Allowing Alcohol Can Reduce Consumption
It’s always interesting when a scientific study finds something out that goes against common sense. In this instance, it’s that allowing people to drink led to less drinking overall than restricting alcohol.
The study, out of Seattle, examined a policy there about public housing for formerly homeless individuals. It tracked two conditions and compared the drinking habits of people in alcohol-free buildings to those where alcohol wasn’t restricted. On the surface, one would assume that not allowing people to drink at home should reduce overall consumption – just the opposite was observed.
Residents who weren’t allowed to drink would adopt some of their previous homeless skills in pursuit of their alcoholism. This might include binge drinking or drinking enough outside of the home to last them through their evening hours without alcohol. Meanwhile, those who were allowed to drink at home could use a more moderate schedule and fit it into their lifestyle without worrying about getting caught with alcohol and kicked out of the building.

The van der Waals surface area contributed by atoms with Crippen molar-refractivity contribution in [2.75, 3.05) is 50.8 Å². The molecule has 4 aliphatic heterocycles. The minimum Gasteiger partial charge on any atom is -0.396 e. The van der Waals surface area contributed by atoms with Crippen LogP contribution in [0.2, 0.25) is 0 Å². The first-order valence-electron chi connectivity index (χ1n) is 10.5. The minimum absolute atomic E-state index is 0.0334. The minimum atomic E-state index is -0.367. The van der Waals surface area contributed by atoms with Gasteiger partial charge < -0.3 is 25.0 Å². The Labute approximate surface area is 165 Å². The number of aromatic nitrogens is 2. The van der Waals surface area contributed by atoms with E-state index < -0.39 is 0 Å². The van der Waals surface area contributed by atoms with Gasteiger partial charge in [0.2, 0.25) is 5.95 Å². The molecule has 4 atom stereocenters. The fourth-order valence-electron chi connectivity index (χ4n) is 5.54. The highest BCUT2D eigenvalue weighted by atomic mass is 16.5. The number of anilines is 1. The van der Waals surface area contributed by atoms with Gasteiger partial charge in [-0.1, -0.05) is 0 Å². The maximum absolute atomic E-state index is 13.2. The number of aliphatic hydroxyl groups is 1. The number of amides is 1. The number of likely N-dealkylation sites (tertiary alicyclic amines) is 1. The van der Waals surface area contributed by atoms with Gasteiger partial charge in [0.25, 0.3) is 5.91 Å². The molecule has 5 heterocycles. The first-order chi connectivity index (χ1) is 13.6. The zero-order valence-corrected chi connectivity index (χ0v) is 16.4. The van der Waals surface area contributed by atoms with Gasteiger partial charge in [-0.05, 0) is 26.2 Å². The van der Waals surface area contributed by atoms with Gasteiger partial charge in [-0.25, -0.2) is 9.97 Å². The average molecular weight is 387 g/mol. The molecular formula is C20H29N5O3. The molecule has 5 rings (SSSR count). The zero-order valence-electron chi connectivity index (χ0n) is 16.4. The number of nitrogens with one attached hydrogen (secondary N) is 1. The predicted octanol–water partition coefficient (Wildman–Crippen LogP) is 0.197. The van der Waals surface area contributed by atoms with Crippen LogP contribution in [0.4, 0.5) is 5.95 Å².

None of the folks in the study could be considered moderate drinkers. The change given in the paper is from an average of 22 drinks on an average drinking day down to 11. Even the lower number maxes out scoring on alcoholism surveys (which usually only go up to 10). Still, a 50% drop is impressive.
One of the study authors put it this way, “These individuals have multiple medical, psychiatric and substance abuse problems, and housing that requires them to give up their belongings, adhere to curfews, stop drinking and commit to treatment all at once is setting them up to fail. The result is that we are relegating some of the most vulnerable people in our community to a life on the streets.”
Apparently, when it comes to choosing between being homeless and drink-less, alcohol wins.